DMcC – At the time, yes, it was. But I have noticed that, since writing Eli and Cheryl Jump I play more with that poetic style and form. A lot of my work previously was more straight, naturalistic dialog. Now I’ve been working in a more presentational, poetic style since writing this play and saw that it worked at least in this context. The subject dictates the form, and what I like, what I think is successful (I hope) is how it undulates back and forth, in and out. In the flashbacks, in the car with Carla Jean, to the scenes with Eli’s landlady, when he first meets Cheryl … those are all fairly naturalistic and take place firmly in our world. But then reality cracks open and we see the Id of Eli, in some cases, or the mythic figure he aspires to be (or run from) and that’s when we run into “story land”, the world that his mother created for him. That’s when that world becomes his reality, and ours as well.
KTL – Your play has several different characters but only 2 actors, there’s limited stage direction and you say there can be limited-to-no set design, so it’s all a very minimalist approach. Tell me about how you came to make those choices.
DMcC – Well, as far as having just one actress play all these women in Eli’s life, I felt it was very important to keep Cheryl present on stage. Chronologically Cheryl’s character doesn’t enter till the final 3rd of the play, but with the use of the first flash forward we meet her character right away. So you’re introduced to her at the start, but then she’s absent until the “third act”. And of course she’s important — the play is named after her, after all! (Laughs). So it was an interesting, fun, challenging way for her to be on stage; having one actress assume all these important figures in Eli’s life. And there’s no pulling-the-wool over the audience’s eyes, the actress simply assumes different body language and uses another voice. It’s fun for a really good actor to take on a part like that. It’s satisfying dramatically and keeps us invested in each of the characters. And this way a single actress becomes an equal player on the stage, as opposed to four smaller supporting roles.
As far as my reasons behind having a minimalistic set – honestly, it’s easily producible. I mean, we could take this play out on to the streets if we wanted to and perform it right there. Plus, I tend to enjoy minimalist production. It engages you. You, as an audience, get to meet the performers halfway and fill in the blanks. And certainly when you have a play like Eli and Cheryl Jump – one that changes location and time and goes in and out of reality – well really then it’s all or nothing. Unless you could bring in a turn table and fly things in and out, and have scenery on tracts, the only other thing to do would be to have absolutely nothing and and let imagination be the set. We also have great sound design to fill in a bit of that voice, it’s a pretty important element here, almost like a sound collage. Ultimately, I just really enjoy the rawness and honesty that worked for us with 2 actors and some chairs … doing what we were doing, creating this piece of theatre 5 feet form the audience. It’s very immediate … there’s no place to hide. It’s a very honest experience.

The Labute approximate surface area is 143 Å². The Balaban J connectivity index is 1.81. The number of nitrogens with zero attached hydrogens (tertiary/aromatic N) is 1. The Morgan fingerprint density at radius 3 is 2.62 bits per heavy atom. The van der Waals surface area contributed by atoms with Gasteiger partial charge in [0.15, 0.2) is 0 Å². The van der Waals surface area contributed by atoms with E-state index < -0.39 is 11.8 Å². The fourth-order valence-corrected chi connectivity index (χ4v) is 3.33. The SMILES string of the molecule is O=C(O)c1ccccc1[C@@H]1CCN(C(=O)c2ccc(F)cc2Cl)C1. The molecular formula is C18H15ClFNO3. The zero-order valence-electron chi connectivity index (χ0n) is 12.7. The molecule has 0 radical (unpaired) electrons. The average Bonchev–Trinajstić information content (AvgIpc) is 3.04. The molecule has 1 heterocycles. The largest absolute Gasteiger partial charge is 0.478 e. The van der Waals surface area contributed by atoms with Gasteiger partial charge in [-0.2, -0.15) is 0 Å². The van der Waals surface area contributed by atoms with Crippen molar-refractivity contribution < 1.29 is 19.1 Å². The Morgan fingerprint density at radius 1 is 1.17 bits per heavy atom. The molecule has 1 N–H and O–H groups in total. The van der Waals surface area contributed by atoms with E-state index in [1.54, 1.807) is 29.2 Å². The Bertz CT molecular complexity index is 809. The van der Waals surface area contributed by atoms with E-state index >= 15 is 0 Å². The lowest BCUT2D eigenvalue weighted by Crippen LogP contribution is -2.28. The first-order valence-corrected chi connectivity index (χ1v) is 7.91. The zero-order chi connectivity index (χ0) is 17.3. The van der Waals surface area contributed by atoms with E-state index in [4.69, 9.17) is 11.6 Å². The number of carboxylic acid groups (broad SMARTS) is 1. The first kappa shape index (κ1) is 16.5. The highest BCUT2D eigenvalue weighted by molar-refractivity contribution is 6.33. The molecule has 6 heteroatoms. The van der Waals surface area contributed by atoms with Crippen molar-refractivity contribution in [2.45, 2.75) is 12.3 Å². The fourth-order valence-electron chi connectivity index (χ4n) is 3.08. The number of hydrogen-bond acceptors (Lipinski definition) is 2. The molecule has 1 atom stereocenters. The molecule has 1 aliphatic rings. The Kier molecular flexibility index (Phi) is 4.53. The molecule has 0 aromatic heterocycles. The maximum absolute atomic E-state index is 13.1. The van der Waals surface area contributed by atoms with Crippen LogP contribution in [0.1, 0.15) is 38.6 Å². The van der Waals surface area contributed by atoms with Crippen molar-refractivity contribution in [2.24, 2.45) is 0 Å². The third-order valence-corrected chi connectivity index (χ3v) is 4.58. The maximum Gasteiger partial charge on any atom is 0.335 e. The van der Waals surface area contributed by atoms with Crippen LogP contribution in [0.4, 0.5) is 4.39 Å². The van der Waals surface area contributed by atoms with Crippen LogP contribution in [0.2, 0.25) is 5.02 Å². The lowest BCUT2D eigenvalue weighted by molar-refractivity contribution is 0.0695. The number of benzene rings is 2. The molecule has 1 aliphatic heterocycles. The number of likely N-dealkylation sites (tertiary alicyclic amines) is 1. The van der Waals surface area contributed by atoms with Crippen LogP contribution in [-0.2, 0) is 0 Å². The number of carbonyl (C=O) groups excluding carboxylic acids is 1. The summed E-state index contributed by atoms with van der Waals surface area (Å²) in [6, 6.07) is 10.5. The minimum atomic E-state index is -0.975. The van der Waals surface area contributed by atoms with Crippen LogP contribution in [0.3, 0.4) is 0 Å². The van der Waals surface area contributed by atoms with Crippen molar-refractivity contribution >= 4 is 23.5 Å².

KTL – What do you hope people will take away from Eli and Cheryl Jump?
DMcC - I want the audience to have made that leap with Eli and Cheryl and be glad that they did. I think what’s going to do that is not the script but the absolute beauty and honesty with which the actors do the show. Charles Linshaw and Cassandra Vincent had the first reading yesterday and I was shivering at what they were bringing to the piece already. Nicole Watson, our director, knows how to navigate the play, how to make it pop and make it soar, it’s going to be on them to turn it from (again, I hope) a good read on the page to making it an experience. I want the audience to be shaken a bit but glad they went on the journey. I hope it’s a unique journey and not just another play.
KTL – Well, here’s my favorite part of the interview – Bonus question time. You can talk about any topic, no censorship, promote a cause, tell a joke, whatever you want. The floor is yours. No pressure.
DMcC - I also happen to be part of an ensemble called The New York Neo-Futurists who perform a show called Too Much Light Makes The Baby Go Blind.
KTL - Hey, I”m going to review that next week for The Fab Marquee!
DMcC - Well, you are in for a wild ride! It’s a fantastic concept – 30 plays in 60 minutes. They’re all original works, written, directed performed by the ensemble. It’s a roller coaster of an hour. There’s always lots of yelling, lots of jumping around. I wanted to give a little shout out to that group because they’re terrific. I just joined in April.
KTL – How often do they mix it up?
DMcC – It changes every single week. Someone in the audience gets picked to roll a six-sided die onto the stage and whatever number comes up 2 through 12, that’s how many play come off the roster and how many new ones go up, so it’s consistently changing. You could go every few months and never see the same show twice, it’s a always completely a different show. This year we’re celebrating our 5th year, so it’s a great time. I’ll be back in it in September after Fringe, so I’m excited to get back to that.
KTL - Well there’s a lot to celebrate! Congratulations, Daniel, for you success with getting your play, Eli and Cheryl Jump into Fringe. I look forward to seeing it.
And the rest of you can check back here to see my review in a few weeks. Meanwhile, to purchase tickets for Eli and Cheryl Jump, or to find out more about the festival, visit www.fringenyc.org.
Eli and Cheryl Jump
The Players Loft
8:30pm Fri 8.14.09, 9:30pm Fri 8.14.09 with 5 other showtimes 8.14.09 through 8.29.09